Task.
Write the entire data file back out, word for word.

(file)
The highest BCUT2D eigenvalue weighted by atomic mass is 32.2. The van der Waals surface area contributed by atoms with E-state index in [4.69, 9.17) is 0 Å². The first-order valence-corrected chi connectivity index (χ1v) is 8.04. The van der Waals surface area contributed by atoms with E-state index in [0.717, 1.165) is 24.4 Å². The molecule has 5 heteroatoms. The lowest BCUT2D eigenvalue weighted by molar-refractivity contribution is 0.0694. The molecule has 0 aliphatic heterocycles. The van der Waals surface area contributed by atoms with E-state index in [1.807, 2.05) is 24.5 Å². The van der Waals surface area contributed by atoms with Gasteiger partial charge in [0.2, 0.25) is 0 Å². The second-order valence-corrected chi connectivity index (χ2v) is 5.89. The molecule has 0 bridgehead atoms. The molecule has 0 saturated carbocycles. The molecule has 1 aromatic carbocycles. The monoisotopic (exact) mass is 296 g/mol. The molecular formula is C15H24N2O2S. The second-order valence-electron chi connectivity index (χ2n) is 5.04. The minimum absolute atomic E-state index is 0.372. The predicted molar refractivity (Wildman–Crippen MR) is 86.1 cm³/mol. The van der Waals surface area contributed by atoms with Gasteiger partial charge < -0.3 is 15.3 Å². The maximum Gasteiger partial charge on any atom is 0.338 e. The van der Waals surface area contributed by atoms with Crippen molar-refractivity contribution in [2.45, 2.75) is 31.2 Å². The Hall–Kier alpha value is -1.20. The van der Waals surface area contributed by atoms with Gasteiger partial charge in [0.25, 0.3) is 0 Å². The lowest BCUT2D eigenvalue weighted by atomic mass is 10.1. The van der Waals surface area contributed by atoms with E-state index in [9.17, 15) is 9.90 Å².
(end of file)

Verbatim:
The highest BCUT2D eigenvalue weighted by atomic mass is 32.2. The van der Waals surface area contributed by atoms with E-state index in [4.69, 9.17) is 0 Å². The first-order valence-corrected chi connectivity index (χ1v) is 8.04. The van der Waals surface area contributed by atoms with E-state index in [0.717, 1.165) is 24.4 Å². The molecule has 5 heteroatoms. The lowest BCUT2D eigenvalue weighted by molar-refractivity contribution is 0.0694. The molecule has 0 aliphatic heterocycles. The van der Waals surface area contributed by atoms with E-state index in [1.807, 2.05) is 24.5 Å². The van der Waals surface area contributed by atoms with Gasteiger partial charge in [0.2, 0.25) is 0 Å². The second-order valence-corrected chi connectivity index (χ2v) is 5.89. The molecule has 0 bridgehead atoms. The molecule has 0 saturated carbocycles. The molecule has 1 aromatic carbocycles. The monoisotopic (exact) mass is 296 g/mol. The molecular formula is C15H24N2O2S. The second-order valence-electron chi connectivity index (χ2n) is 5.04. The minimum absolute atomic E-state index is 0.372. The predicted molar refractivity (Wildman–Crippen MR) is 86.1 cm³/mol. The van der Waals surface area contributed by atoms with Gasteiger partial charge < -0.3 is 15.3 Å². The maximum Gasteiger partial charge on any atom is 0.338 e. The van der Waals surface area contributed by atoms with Crippen molar-refractivity contribution in [2.45, 2.75) is 31.2 Å². The Hall–Kier alpha value is -1.20. The van der Waals surface area contributed by atoms with Gasteiger partial charge in [0.25, 0.3) is 0 Å². The lowest BCUT2D eigenvalue weighted by atomic mass is 10.1. The van der Waals surface area contributed by atoms with E-state index in [9.17, 15) is 9.90 Å².